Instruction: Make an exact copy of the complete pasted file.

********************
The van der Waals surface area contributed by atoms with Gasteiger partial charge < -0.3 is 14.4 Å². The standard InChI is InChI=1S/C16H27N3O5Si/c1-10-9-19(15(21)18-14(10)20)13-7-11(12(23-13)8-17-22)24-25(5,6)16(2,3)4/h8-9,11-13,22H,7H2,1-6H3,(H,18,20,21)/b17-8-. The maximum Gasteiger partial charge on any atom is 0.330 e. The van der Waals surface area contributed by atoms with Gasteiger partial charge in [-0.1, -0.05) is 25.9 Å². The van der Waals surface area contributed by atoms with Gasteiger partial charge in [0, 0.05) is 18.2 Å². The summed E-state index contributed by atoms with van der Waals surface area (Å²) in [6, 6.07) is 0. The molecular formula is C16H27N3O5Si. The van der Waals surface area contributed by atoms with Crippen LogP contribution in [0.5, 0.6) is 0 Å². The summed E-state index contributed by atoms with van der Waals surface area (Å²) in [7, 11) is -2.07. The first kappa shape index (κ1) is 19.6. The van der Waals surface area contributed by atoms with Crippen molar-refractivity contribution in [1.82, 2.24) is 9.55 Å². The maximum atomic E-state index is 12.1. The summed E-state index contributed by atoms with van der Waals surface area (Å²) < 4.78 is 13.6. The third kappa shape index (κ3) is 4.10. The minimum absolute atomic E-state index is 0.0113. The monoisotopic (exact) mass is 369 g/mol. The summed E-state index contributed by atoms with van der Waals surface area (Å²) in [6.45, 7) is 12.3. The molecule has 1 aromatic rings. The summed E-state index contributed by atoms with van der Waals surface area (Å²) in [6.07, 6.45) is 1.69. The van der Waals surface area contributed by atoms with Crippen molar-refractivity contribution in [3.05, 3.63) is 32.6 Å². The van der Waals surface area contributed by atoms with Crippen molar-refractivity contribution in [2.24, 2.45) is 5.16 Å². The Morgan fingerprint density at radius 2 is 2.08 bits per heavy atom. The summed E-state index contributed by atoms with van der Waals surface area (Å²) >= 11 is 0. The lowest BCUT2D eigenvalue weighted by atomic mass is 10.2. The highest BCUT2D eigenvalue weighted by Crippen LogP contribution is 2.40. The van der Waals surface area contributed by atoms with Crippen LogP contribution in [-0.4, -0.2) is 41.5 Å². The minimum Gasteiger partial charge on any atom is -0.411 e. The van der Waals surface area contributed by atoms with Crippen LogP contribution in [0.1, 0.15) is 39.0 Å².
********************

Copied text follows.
The van der Waals surface area contributed by atoms with Gasteiger partial charge < -0.3 is 14.4 Å². The standard InChI is InChI=1S/C16H27N3O5Si/c1-10-9-19(15(21)18-14(10)20)13-7-11(12(23-13)8-17-22)24-25(5,6)16(2,3)4/h8-9,11-13,22H,7H2,1-6H3,(H,18,20,21)/b17-8-. The maximum Gasteiger partial charge on any atom is 0.330 e. The van der Waals surface area contributed by atoms with Gasteiger partial charge in [-0.1, -0.05) is 25.9 Å². The van der Waals surface area contributed by atoms with Gasteiger partial charge in [0, 0.05) is 18.2 Å². The summed E-state index contributed by atoms with van der Waals surface area (Å²) in [6, 6.07) is 0. The molecular formula is C16H27N3O5Si. The van der Waals surface area contributed by atoms with Crippen LogP contribution in [0.5, 0.6) is 0 Å². The summed E-state index contributed by atoms with van der Waals surface area (Å²) in [7, 11) is -2.07. The first kappa shape index (κ1) is 19.6. The van der Waals surface area contributed by atoms with Crippen molar-refractivity contribution in [1.82, 2.24) is 9.55 Å². The maximum atomic E-state index is 12.1. The summed E-state index contributed by atoms with van der Waals surface area (Å²) < 4.78 is 13.6. The third kappa shape index (κ3) is 4.10. The minimum absolute atomic E-state index is 0.0113. The monoisotopic (exact) mass is 369 g/mol. The summed E-state index contributed by atoms with van der Waals surface area (Å²) in [6.45, 7) is 12.3. The molecule has 1 aromatic rings. The summed E-state index contributed by atoms with van der Waals surface area (Å²) in [6.07, 6.45) is 1.69. The van der Waals surface area contributed by atoms with Crippen molar-refractivity contribution in [3.05, 3.63) is 32.6 Å². The van der Waals surface area contributed by atoms with Crippen molar-refractivity contribution in [2.24, 2.45) is 5.16 Å². The Morgan fingerprint density at radius 2 is 2.08 bits per heavy atom. The summed E-state index contributed by atoms with van der Waals surface area (Å²) >= 11 is 0. The lowest BCUT2D eigenvalue weighted by atomic mass is 10.2. The highest BCUT2D eigenvalue weighted by Crippen LogP contribution is 2.40. The van der Waals surface area contributed by atoms with Crippen LogP contribution in [-0.4, -0.2) is 41.5 Å². The minimum Gasteiger partial charge on any atom is -0.411 e. The van der Waals surface area contributed by atoms with Crippen LogP contribution in [0.1, 0.15) is 39.0 Å².